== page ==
Toilet

Plunging the bowl to reduce water level. Cat heads are not recommended for plunging, as they are not bristly enough.

First thing I do is start scrubbing the bowl with the toilet brush, just using the bowl water. It’s amazing how much plain water and a scrub brush can do. I plunge as I scrub, with the goal of lowering the level of the water in the bowl down to a minimum. If you can’t make this happen by scrubbing & plunging, then pour a bucket of water in the bowl–that will lower the water level, too.

That first scrub takes care of a lot of the basic build up. Next, soak the bottom of the bowl in straight vinegar to remove stains and the-lord-knows-what that collects down there. Take that big cheap gallon jug of vinegar and refill the bowl to the usual water line with a couple of cups of vinegar. I like to pour the vinegar all around the sides of bowl to give those surfaces a good antiseptic dousing. Then let the vinegar sit at the bottom of the bowl for about a half hour. When you come back, give a final swish and flush.

While the vinegar is doing its work in the bowl, spray the entire toilet from top to bottom–back, lid, seat, base– with the 50/50 vinegar water, and then wipe it down with a rag. This is plenty sufficient to clean those parts, and if you have a seat/lid that shows water spots (like ours, because it’s black) just be sure to wipe those parts dry and you’ll have no spots.

If you have rust stains under the rim, pure vinegar (how did you guess I’d say that?) will help. Soak paper towels or rags in vinegar and plaster them under the rim and leave them as long as you can. When you come back, you should be able to scrub those stains away. Lemon juice would also work well.

Vinegar soaked rags under the rim, working on the rust stains. Apologies for the terrible picture!

Mirror

Because I’m way too lazy to make up a different formula or even pick up a different spray bottle, I use the 50/50 vinegar spray on the bathroom mirror. Spray on, buff off with a dry cloth. Works fine. Same goes for our mystery metal Ikea garbage can.

(Amendment as per Donna’s comment below: I should say that you can clean your mirrors with water alone. Donna also recommends newspaper for polishing, which is a fine technique. All in all, you just need to get windows or mirrors slightly wet, then polish them with whatever you have on hand that is clean and dry. I use the vinegar spray because it is a handy moisture delivery device.)

Floor

Again, all you need is vinegar–about a half cup in a bucket of hot water, or more like a full cup for a big bucket or a dirtier job. Mop. No rinsing required. I use this on tile, linoleum, vinyl flooring and even, with a barely damp mop, wood floors.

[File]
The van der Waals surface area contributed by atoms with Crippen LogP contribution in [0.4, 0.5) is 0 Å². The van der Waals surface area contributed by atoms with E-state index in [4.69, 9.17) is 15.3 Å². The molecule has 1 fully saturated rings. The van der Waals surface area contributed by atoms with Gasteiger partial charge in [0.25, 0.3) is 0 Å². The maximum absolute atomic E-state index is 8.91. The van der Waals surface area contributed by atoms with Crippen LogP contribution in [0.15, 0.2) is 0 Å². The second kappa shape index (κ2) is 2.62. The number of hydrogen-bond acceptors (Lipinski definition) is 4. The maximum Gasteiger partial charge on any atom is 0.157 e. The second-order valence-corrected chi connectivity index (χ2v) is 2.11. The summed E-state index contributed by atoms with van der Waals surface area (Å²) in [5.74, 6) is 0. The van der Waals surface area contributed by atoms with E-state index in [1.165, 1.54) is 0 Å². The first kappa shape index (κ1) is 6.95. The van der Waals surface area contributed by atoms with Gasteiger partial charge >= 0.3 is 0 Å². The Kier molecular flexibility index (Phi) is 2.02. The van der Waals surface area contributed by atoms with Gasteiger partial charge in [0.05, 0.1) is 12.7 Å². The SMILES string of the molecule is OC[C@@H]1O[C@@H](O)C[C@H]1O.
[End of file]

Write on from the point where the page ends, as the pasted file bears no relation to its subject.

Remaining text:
If I’m in an expansive mood I’ll add a few drops of essential oil to the bucket so I can Sniff n’ Mop.

* Warning Regarding Vinegar: Vinegar is apparently not recommended for use on stone surfaces–like granite counter tops or stone composite floors. I don’t have any personal experience with these surfaces, but I’ve read that this is so. Vinegar is a mild acid (5%), and acid can etch stone. It’s hard to imagine vinegar etching stone, especially when diluted, but it’s best to be cautious. The effects might build up over time. As always, ask the manufacturer of the stone surface, if you can.

Also, if you leave full strength vinegar on a finished metal surface for long enough, you might end up dulling it. I’ve never had a problem wiping down my fixtures and appliances with 50/50 blend, but once I soaked a sink head in a bag of hot vinegar overnight. My goal was to remove mineral deposits in the faucet. It worked, but it also dulled the head of the faucet. You can always rinse your faucets off after cleaning with vinegar, just to be sure. Rinse with water and then dry with a cloth and you’ll have no spots. Until someone uses the sink.

* I just realized that I posted that “how to clean your sink” post exactly one year ago to the day. Something about Feb. 13th makes me think about cleaning, apparently. Must be my romantic nature.

Phoebe, the implacable bathroom supervisor, says “Scrub, you lazy swab! Damn your eyes!” 

Foraging Walk in Los Angeles on February 25th

Our friend Nancy is back in town and offering this class. 
Heads up, you Westsidahz! It’s in Culver City.

RSVP required.

+++++++++++++++++++++++++++++++++++++++++++++++
Join radical ecologist Nance Klehm for :::
MEDICINAL EDIBLES WALK + FORAGE
Saturday, Feb 25th 11am-1pm Baldwin Park Scenic Overlook, Culver City
*meet at park entrance, by the sign, Jefferson and Hetzler, http://g.co/maps/vf2j5